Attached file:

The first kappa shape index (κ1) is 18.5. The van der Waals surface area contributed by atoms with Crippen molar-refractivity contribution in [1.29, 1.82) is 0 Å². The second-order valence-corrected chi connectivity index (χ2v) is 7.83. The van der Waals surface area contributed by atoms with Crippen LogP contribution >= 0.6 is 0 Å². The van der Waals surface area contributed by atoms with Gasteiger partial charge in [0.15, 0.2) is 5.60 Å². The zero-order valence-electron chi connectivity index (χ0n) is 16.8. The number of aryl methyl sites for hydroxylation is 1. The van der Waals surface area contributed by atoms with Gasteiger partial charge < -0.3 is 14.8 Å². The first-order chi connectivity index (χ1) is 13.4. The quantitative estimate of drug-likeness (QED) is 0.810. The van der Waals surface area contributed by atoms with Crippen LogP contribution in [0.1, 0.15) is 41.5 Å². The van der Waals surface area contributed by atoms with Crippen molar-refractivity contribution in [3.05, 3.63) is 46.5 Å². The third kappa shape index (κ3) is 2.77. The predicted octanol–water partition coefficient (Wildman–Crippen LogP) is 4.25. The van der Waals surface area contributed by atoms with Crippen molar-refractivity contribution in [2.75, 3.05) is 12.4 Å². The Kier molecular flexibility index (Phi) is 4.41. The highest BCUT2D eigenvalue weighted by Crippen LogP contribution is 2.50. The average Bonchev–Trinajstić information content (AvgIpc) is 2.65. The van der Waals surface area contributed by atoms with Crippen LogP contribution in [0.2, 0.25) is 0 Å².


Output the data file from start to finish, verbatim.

The first kappa shape index (κ1) is 18.5. The van der Waals surface area contributed by atoms with Crippen molar-refractivity contribution in [1.29, 1.82) is 0 Å². The second-order valence-corrected chi connectivity index (χ2v) is 7.83. The van der Waals surface area contributed by atoms with Crippen LogP contribution >= 0.6 is 0 Å². The van der Waals surface area contributed by atoms with Gasteiger partial charge in [0.15, 0.2) is 5.60 Å². The zero-order valence-electron chi connectivity index (χ0n) is 16.8. The number of aryl methyl sites for hydroxylation is 1. The van der Waals surface area contributed by atoms with Gasteiger partial charge < -0.3 is 14.8 Å². The first-order chi connectivity index (χ1) is 13.4. The quantitative estimate of drug-likeness (QED) is 0.810. The van der Waals surface area contributed by atoms with Crippen LogP contribution in [0.1, 0.15) is 41.5 Å². The van der Waals surface area contributed by atoms with Crippen molar-refractivity contribution in [3.05, 3.63) is 46.5 Å². The third kappa shape index (κ3) is 2.77. The predicted octanol–water partition coefficient (Wildman–Crippen LogP) is 4.25. The van der Waals surface area contributed by atoms with Crippen molar-refractivity contribution in [2.75, 3.05) is 12.4 Å². The Kier molecular flexibility index (Phi) is 4.41. The highest BCUT2D eigenvalue weighted by Crippen LogP contribution is 2.50. The average Bonchev–Trinajstić information content (AvgIpc) is 2.65. The van der Waals surface area contributed by atoms with Crippen LogP contribution in [0.2, 0.25) is 0 Å².